Thermodynamic stability of p/n junctions

Jean François Guillemoles, Igor Lubomirsky, Ilan Riess, David Cahen

Research output: Contribution to journalArticle

15 Citations (Scopus)

Abstract

In view of our recent experimental finding of self-restoration of p/n junctions in Ag-doped (Cd,Hg)Te after their electrical or thermal perturbation, we ask the question if, and if so, when can, a mixed electronic semiconductor/ionic conductor support a built-in electric field. The question is of interest because common p/n junctions are merely kinetically stabilized systems. We study the problem by deriving the thermodynamically stable states of mixed conductors. This shows that (1) as long as all components of a multicomponent system behave ideally, no stable concentration gradient and built-in field may exist; (2) a thermodynamically stable concentration gradient and thus a built-in field can exist in a multicomponent system, if at least one of its components behaves nonideally (and thus, from the Gibbs-Duhem relation, at least one additional component must behave nonideally, too); and (3) the likelihood of finding a thermodynamically stable concentration gradient increases with the number of components of the system. While the first of these results is intuitively obvious, the rigorous proof given here is necessary to deduce that actual observation of self-restoration of p/n junctions implies nonideal behavior of at least two of the mobile species in the system. We show that our results can be used to derive the built-in electric field for a given variation of activity coefficients of one or more of the mobile species and vice versa.

Original languageEnglish
Pages (from-to)14486-14493
Number of pages8
JournalJournal of Physical Chemistry
Volume99
Issue number39
Publication statusPublished - 1995

Fingerprint

p-n junctions
Restoration
Thermodynamic stability
Electric fields
thermodynamics
Activity coefficients
restoration
gradients
conductors
Semiconductor materials
electric fields
perturbation
coefficients
electronics
mercury cadmium telluride
Hot Temperature

ASJC Scopus subject areas

  • Physical and Theoretical Chemistry

Cite this

Guillemoles, J. F., Lubomirsky, I., Riess, I., & Cahen, D. (1995). Thermodynamic stability of p/n junctions. Journal of Physical Chemistry, 99(39), 14486-14493.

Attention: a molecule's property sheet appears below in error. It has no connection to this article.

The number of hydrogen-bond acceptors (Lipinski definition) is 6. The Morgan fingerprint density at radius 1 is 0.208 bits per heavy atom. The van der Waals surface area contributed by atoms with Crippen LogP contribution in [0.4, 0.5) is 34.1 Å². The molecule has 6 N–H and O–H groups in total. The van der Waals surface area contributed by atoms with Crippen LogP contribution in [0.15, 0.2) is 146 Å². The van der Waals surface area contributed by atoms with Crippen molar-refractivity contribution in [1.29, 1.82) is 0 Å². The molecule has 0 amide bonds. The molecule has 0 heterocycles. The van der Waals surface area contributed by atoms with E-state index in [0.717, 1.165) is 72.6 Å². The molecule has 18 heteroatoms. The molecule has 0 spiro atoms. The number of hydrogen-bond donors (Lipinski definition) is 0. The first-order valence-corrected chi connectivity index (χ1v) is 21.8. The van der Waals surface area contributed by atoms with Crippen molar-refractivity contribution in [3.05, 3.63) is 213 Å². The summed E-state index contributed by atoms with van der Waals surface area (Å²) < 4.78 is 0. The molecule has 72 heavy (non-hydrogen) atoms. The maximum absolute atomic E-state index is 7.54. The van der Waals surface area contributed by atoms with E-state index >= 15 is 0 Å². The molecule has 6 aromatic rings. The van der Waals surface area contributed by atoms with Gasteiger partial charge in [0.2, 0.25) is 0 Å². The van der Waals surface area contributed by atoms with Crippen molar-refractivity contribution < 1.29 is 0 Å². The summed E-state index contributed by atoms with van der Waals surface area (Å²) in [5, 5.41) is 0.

Thermodynamic stability of p/n junctions. / Guillemoles, Jean François; Lubomirsky, Igor; Riess, Ilan; Cahen, David.

In: Journal of Physical Chemistry, Vol. 99, No. 39, 1995, p. 14486-14493.

Research output: Contribution to journalArticle

Guillemoles, JF, Lubomirsky, I, Riess, I & Cahen, D 1995, 'Thermodynamic stability of p/n junctions', Journal of Physical Chemistry, vol. 99, no. 39, pp. 14486-14493.
Guillemoles JF, Lubomirsky I, Riess I, Cahen D. Thermodynamic stability of p/n junctions. Journal of Physical Chemistry. 1995;99(39):14486-14493.
Guillemoles, Jean François ; Lubomirsky, Igor ; Riess, Ilan ; Cahen, David. / Thermodynamic stability of p/n junctions. In: Journal of Physical Chemistry. 1995 ; Vol. 99, No. 39. pp. 14486-14493.
@article{2d18f88094064123aa68a166dd2141ca,
title = "Thermodynamic stability of p/n junctions",
abstract = "In view of our recent experimental finding of self-restoration of p/n junctions in Ag-doped (Cd,Hg)Te after their electrical or thermal perturbation, we ask the question if, and if so, when can, a mixed electronic semiconductor/ionic conductor support a built-in electric field. The question is of interest because common p/n junctions are merely kinetically stabilized systems. We study the problem by deriving the thermodynamically stable states of mixed conductors. This shows that (1) as long as all components of a multicomponent system behave ideally, no stable concentration gradient and built-in field may exist; (2) a thermodynamically stable concentration gradient and thus a built-in field can exist in a multicomponent system, if at least one of its components behaves nonideally (and thus, from the Gibbs-Duhem relation, at least one additional component must behave nonideally, too); and (3) the likelihood of finding a thermodynamically stable concentration gradient increases with the number of components of the system. While the first of these results is intuitively obvious, the rigorous proof given here is necessary to deduce that actual observation of self-restoration of p/n junctions implies nonideal behavior of at least two of the mobile species in the system. We show that our results can be used to derive the built-in electric field for a given variation of activity coefficients of one or more of the mobile species and vice versa.",